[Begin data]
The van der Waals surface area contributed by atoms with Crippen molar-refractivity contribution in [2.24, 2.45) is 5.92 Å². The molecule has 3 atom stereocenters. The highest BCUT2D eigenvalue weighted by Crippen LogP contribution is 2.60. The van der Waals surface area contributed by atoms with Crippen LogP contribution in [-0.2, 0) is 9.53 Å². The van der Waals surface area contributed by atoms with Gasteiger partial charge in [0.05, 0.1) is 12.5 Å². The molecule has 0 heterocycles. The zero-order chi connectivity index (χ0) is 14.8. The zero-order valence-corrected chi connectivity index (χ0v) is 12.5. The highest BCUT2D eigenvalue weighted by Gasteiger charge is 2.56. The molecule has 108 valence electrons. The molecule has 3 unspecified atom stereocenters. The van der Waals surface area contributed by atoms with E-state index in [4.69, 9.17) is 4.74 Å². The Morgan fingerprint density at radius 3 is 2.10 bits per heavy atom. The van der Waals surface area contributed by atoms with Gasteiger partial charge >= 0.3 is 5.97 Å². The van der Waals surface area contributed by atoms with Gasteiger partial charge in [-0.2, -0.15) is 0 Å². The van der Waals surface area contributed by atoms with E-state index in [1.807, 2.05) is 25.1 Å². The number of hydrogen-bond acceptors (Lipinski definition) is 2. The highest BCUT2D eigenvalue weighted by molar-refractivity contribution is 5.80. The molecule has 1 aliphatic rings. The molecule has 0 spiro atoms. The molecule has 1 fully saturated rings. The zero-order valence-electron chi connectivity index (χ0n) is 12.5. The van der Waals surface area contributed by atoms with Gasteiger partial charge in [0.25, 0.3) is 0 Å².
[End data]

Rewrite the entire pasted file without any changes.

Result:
The van der Waals surface area contributed by atoms with Crippen molar-refractivity contribution in [2.24, 2.45) is 5.92 Å². The molecule has 3 atom stereocenters. The highest BCUT2D eigenvalue weighted by Crippen LogP contribution is 2.60. The van der Waals surface area contributed by atoms with Crippen LogP contribution in [-0.2, 0) is 9.53 Å². The van der Waals surface area contributed by atoms with Gasteiger partial charge in [0.05, 0.1) is 12.5 Å². The molecule has 0 heterocycles. The zero-order chi connectivity index (χ0) is 14.8. The zero-order valence-corrected chi connectivity index (χ0v) is 12.5. The highest BCUT2D eigenvalue weighted by Gasteiger charge is 2.56. The molecule has 108 valence electrons. The molecule has 3 unspecified atom stereocenters. The van der Waals surface area contributed by atoms with E-state index in [4.69, 9.17) is 4.74 Å². The Morgan fingerprint density at radius 3 is 2.10 bits per heavy atom. The van der Waals surface area contributed by atoms with Gasteiger partial charge >= 0.3 is 5.97 Å². The van der Waals surface area contributed by atoms with Gasteiger partial charge in [-0.2, -0.15) is 0 Å². The van der Waals surface area contributed by atoms with E-state index in [1.807, 2.05) is 25.1 Å². The number of hydrogen-bond acceptors (Lipinski definition) is 2. The highest BCUT2D eigenvalue weighted by molar-refractivity contribution is 5.80. The molecule has 1 aliphatic rings. The molecule has 0 spiro atoms. The molecule has 1 fully saturated rings. The zero-order valence-electron chi connectivity index (χ0n) is 12.5. The van der Waals surface area contributed by atoms with Gasteiger partial charge in [0.25, 0.3) is 0 Å².